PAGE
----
Voices from the Inside Out: Let’s try electronic monitoring

October 7, 2023

Electronic monitoring is the use of automatic, remote technology to track the exact location and current activity of selected individuals in real time. For an ever-expanding population of prison inmates in the U.S., the potential intrusiveness of an electronic monitoring system is a small sacrifice that allows inmates to be home to provide for their families who need them, instead of wasting their lives in the decay that is prison. Electronic monitoring is a viable, workable, reasonable alternative to the current U.S. policy of mass incarceration and mandatory minimum sentences. It costs less to implement and maintain, and it strengthens social and family bonds by allowing a family to remain whole.

Unless you or a family member are currently incarcerated, what you have read so far may not mean much to you. It should. Mass incarceration and mandatory minimum sentences are costing you a lot of money. The cost of housing a single inmate at a U.S. federal prison is about $78,000 per year.

Fortunately, modern technology can virtually guarantee the safety of the general public, can effectively and sanely punish criminals, and can provide both of these services at a fraction of the historical cost. Releasing inmates from prison through a comprehensive electronic monitoring program is a reasonable, sensible, safe approach whose time has come.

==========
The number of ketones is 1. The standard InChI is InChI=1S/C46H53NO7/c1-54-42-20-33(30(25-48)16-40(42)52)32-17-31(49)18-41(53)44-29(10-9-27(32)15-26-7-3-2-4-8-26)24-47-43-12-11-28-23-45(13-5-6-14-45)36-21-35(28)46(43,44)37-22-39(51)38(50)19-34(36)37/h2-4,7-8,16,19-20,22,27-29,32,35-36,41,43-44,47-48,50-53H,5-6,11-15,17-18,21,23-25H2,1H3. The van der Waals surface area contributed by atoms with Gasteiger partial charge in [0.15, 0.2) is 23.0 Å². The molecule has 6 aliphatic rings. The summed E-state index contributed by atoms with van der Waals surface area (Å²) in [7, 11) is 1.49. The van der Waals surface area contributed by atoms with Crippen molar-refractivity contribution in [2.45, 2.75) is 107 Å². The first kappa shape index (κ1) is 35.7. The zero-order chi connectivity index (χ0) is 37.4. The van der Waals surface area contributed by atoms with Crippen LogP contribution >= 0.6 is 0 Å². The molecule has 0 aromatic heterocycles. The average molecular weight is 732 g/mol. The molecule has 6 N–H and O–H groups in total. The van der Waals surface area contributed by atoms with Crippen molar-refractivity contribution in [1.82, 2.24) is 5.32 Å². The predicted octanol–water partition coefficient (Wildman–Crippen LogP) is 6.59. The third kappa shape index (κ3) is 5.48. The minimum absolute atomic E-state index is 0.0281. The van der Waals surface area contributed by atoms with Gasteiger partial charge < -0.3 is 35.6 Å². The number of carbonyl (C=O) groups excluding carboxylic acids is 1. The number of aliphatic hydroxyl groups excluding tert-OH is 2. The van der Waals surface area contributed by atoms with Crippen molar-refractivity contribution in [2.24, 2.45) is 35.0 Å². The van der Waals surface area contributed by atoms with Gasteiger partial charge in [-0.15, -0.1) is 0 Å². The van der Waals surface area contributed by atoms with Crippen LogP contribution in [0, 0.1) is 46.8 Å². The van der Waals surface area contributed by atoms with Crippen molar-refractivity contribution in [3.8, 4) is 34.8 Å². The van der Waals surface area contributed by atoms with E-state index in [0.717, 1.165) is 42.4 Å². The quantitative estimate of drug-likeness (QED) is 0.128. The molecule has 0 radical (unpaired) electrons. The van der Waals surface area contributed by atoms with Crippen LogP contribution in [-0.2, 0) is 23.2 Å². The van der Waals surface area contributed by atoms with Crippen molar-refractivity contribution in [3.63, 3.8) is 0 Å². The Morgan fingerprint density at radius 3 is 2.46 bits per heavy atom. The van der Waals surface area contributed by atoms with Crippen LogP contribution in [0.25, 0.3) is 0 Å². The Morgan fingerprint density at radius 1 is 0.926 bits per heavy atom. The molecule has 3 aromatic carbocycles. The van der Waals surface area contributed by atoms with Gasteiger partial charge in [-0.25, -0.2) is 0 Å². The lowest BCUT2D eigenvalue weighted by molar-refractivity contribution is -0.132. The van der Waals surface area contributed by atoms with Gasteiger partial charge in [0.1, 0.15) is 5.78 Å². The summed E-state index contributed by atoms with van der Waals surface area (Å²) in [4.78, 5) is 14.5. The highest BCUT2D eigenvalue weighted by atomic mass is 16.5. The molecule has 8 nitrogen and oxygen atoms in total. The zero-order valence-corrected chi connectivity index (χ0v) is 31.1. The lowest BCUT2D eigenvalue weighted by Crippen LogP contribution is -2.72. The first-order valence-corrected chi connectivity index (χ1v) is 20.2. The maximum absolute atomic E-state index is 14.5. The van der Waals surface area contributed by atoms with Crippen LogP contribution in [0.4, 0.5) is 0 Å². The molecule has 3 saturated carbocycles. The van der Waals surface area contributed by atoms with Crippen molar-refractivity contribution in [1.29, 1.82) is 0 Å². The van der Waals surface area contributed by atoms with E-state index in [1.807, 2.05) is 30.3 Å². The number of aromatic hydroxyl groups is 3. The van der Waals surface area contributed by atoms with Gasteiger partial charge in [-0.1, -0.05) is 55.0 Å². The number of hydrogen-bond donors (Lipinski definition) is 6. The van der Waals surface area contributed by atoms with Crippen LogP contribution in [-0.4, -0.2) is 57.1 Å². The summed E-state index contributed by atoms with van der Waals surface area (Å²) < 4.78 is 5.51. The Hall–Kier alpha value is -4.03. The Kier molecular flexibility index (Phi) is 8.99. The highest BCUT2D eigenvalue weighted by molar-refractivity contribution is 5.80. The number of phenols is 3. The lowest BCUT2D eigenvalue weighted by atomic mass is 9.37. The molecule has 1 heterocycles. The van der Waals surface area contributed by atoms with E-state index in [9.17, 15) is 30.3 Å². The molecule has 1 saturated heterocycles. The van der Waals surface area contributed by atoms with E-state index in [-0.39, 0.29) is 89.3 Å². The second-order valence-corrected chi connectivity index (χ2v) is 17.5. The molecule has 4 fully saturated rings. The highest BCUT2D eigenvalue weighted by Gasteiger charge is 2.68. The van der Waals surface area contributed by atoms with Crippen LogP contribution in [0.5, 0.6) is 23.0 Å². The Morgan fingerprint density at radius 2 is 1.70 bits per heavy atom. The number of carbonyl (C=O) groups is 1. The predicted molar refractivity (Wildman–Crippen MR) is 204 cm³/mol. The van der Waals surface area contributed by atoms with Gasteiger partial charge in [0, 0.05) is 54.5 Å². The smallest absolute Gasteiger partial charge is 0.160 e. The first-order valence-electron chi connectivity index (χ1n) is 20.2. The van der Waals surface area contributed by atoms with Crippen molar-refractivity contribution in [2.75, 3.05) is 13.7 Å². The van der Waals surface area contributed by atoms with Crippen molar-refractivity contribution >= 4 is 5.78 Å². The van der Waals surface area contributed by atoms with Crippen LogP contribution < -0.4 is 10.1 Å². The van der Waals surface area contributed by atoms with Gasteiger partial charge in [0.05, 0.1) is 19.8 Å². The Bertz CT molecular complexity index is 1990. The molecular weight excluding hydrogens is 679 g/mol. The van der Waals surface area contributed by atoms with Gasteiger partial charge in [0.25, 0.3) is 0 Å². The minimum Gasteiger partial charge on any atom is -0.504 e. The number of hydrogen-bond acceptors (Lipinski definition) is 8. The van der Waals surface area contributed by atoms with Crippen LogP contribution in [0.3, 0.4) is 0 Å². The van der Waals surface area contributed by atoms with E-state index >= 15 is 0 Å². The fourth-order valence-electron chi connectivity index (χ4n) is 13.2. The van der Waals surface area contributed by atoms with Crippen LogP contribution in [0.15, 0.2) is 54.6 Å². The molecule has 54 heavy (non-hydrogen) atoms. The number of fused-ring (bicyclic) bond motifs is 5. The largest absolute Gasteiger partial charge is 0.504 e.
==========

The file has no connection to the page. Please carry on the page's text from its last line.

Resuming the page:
Electronic monitoring programs can be implemented by any of several methods: ankle bracelet, “smart” watch, etc. I am certainly no technophile. All I know is that this technology works. The government has for many years surreptitiously and often illegally monitored the habits, movements, and activities of law-abiding citizens. Does it not make sense that the same government might show equal zeal in monitoring released prison inmates, instead of spending $78,000 or more per year keeping them locked up?


I am in no way advocating the indiscriminate throwing open of the prison gates. Unfortunately, there is a need for prisons that will never be totally eliminated. However, the vast majority of inmates could successfully be released from prison and return to their families, jobs, and societal responsibilities through participation in an electronic monitoring program. They would then be contributing to the U.S. economy instead of being a drain on it. We often hear that convicted criminals owe a debt to society. Give us a chance to pay it!

Detractors and opponents of electronic monitoring cite possible pitfalls such as vindictive and overzealous probation authorities, unrealistic fees for program participation, and associated hardware/software problems as reasons to dismiss the program’s value and discourage its use. These are legitimate potential concerns that should not be taken lightly. However, the point is, that’s exactly what they are—potential concerns. Prison is a reality—every single moment of every day. I, for one, would gladly and eagerly trade the certain, sure, and daily injustice of prison for the potential pitfalls of electronic monitoring.

–Timothy P. Koenck

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